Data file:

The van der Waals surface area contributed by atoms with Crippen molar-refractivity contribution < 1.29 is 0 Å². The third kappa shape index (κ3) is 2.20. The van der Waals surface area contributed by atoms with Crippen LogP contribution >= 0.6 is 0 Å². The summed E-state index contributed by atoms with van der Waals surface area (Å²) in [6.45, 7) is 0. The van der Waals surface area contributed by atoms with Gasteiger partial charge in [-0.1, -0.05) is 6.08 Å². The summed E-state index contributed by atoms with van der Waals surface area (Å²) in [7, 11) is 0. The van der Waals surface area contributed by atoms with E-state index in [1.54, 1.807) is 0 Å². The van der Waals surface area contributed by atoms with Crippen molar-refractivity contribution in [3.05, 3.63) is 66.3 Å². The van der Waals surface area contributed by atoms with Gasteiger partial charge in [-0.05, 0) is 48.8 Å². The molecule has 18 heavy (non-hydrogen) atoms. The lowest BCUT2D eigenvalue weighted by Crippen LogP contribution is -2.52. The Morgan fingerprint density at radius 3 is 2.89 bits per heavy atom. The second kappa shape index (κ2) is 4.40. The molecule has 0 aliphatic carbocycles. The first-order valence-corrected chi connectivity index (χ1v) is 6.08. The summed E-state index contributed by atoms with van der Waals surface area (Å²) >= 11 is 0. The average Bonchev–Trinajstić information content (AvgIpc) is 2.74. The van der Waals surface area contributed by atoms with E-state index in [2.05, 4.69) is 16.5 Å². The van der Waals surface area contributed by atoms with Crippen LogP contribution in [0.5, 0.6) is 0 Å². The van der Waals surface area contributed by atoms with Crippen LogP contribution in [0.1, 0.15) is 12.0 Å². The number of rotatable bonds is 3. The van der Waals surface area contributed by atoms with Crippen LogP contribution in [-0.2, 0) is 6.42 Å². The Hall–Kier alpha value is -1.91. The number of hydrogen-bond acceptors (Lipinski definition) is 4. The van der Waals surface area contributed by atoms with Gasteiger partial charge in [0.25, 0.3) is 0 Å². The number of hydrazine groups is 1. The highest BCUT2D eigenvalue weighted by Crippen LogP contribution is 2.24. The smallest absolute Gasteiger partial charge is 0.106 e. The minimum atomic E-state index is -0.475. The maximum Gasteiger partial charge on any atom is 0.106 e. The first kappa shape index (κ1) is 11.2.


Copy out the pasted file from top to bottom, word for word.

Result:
The van der Waals surface area contributed by atoms with Crippen molar-refractivity contribution < 1.29 is 0 Å². The third kappa shape index (κ3) is 2.20. The van der Waals surface area contributed by atoms with Crippen LogP contribution >= 0.6 is 0 Å². The summed E-state index contributed by atoms with van der Waals surface area (Å²) in [6.45, 7) is 0. The van der Waals surface area contributed by atoms with Gasteiger partial charge in [-0.1, -0.05) is 6.08 Å². The summed E-state index contributed by atoms with van der Waals surface area (Å²) in [7, 11) is 0. The van der Waals surface area contributed by atoms with E-state index in [1.54, 1.807) is 0 Å². The van der Waals surface area contributed by atoms with Crippen molar-refractivity contribution in [3.05, 3.63) is 66.3 Å². The van der Waals surface area contributed by atoms with Gasteiger partial charge in [-0.05, 0) is 48.8 Å². The molecule has 18 heavy (non-hydrogen) atoms. The lowest BCUT2D eigenvalue weighted by Crippen LogP contribution is -2.52. The Morgan fingerprint density at radius 3 is 2.89 bits per heavy atom. The second kappa shape index (κ2) is 4.40. The molecule has 0 aliphatic carbocycles. The first-order valence-corrected chi connectivity index (χ1v) is 6.08. The summed E-state index contributed by atoms with van der Waals surface area (Å²) >= 11 is 0. The average Bonchev–Trinajstić information content (AvgIpc) is 2.74. The van der Waals surface area contributed by atoms with E-state index in [2.05, 4.69) is 16.5 Å². The van der Waals surface area contributed by atoms with Crippen LogP contribution in [0.5, 0.6) is 0 Å². The van der Waals surface area contributed by atoms with Crippen LogP contribution in [0.1, 0.15) is 12.0 Å². The number of rotatable bonds is 3. The van der Waals surface area contributed by atoms with Crippen LogP contribution in [-0.2, 0) is 6.42 Å². The Hall–Kier alpha value is -1.91. The number of hydrogen-bond acceptors (Lipinski definition) is 4. The van der Waals surface area contributed by atoms with Gasteiger partial charge in [0.25, 0.3) is 0 Å². The number of hydrazine groups is 1. The highest BCUT2D eigenvalue weighted by Crippen LogP contribution is 2.24. The smallest absolute Gasteiger partial charge is 0.106 e. The minimum atomic E-state index is -0.475. The maximum Gasteiger partial charge on any atom is 0.106 e. The first kappa shape index (κ1) is 11.2.